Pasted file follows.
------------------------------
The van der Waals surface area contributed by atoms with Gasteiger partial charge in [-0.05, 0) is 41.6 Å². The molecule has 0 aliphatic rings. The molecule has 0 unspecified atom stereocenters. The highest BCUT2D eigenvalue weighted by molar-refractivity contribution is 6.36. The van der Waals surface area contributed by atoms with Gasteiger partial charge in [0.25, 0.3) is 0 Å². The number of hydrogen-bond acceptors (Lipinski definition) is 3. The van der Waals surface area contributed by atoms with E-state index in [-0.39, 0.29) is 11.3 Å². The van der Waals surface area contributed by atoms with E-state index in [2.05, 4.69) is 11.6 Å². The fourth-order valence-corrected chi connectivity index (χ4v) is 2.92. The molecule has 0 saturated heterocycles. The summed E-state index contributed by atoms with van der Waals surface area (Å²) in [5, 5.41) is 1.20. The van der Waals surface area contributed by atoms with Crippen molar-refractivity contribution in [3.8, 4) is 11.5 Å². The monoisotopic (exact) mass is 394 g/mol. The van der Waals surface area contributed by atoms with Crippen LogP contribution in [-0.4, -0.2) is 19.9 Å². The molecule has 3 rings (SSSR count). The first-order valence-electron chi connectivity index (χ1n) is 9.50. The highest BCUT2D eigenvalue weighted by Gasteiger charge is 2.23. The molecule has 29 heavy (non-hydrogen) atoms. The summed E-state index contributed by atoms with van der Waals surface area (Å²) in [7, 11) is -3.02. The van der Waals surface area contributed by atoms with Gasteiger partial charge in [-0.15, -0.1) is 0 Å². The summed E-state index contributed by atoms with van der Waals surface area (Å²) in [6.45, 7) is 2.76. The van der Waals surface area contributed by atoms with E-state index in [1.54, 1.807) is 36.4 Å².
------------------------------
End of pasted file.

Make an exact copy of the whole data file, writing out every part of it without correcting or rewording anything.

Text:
The van der Waals surface area contributed by atoms with Gasteiger partial charge in [-0.05, 0) is 41.6 Å². The molecule has 0 aliphatic rings. The molecule has 0 unspecified atom stereocenters. The highest BCUT2D eigenvalue weighted by molar-refractivity contribution is 6.36. The van der Waals surface area contributed by atoms with Gasteiger partial charge in [0.25, 0.3) is 0 Å². The number of hydrogen-bond acceptors (Lipinski definition) is 3. The van der Waals surface area contributed by atoms with E-state index in [-0.39, 0.29) is 11.3 Å². The van der Waals surface area contributed by atoms with E-state index in [2.05, 4.69) is 11.6 Å². The fourth-order valence-corrected chi connectivity index (χ4v) is 2.92. The molecule has 0 saturated heterocycles. The summed E-state index contributed by atoms with van der Waals surface area (Å²) in [5, 5.41) is 1.20. The van der Waals surface area contributed by atoms with Crippen molar-refractivity contribution in [3.8, 4) is 11.5 Å². The monoisotopic (exact) mass is 394 g/mol. The van der Waals surface area contributed by atoms with Crippen LogP contribution in [-0.4, -0.2) is 19.9 Å². The molecule has 3 rings (SSSR count). The first-order valence-electron chi connectivity index (χ1n) is 9.50. The highest BCUT2D eigenvalue weighted by Gasteiger charge is 2.23. The molecule has 29 heavy (non-hydrogen) atoms. The summed E-state index contributed by atoms with van der Waals surface area (Å²) in [7, 11) is -3.02. The van der Waals surface area contributed by atoms with Gasteiger partial charge in [-0.15, -0.1) is 0 Å². The summed E-state index contributed by atoms with van der Waals surface area (Å²) in [6.45, 7) is 2.76. The van der Waals surface area contributed by atoms with E-state index in [1.54, 1.807) is 36.4 Å².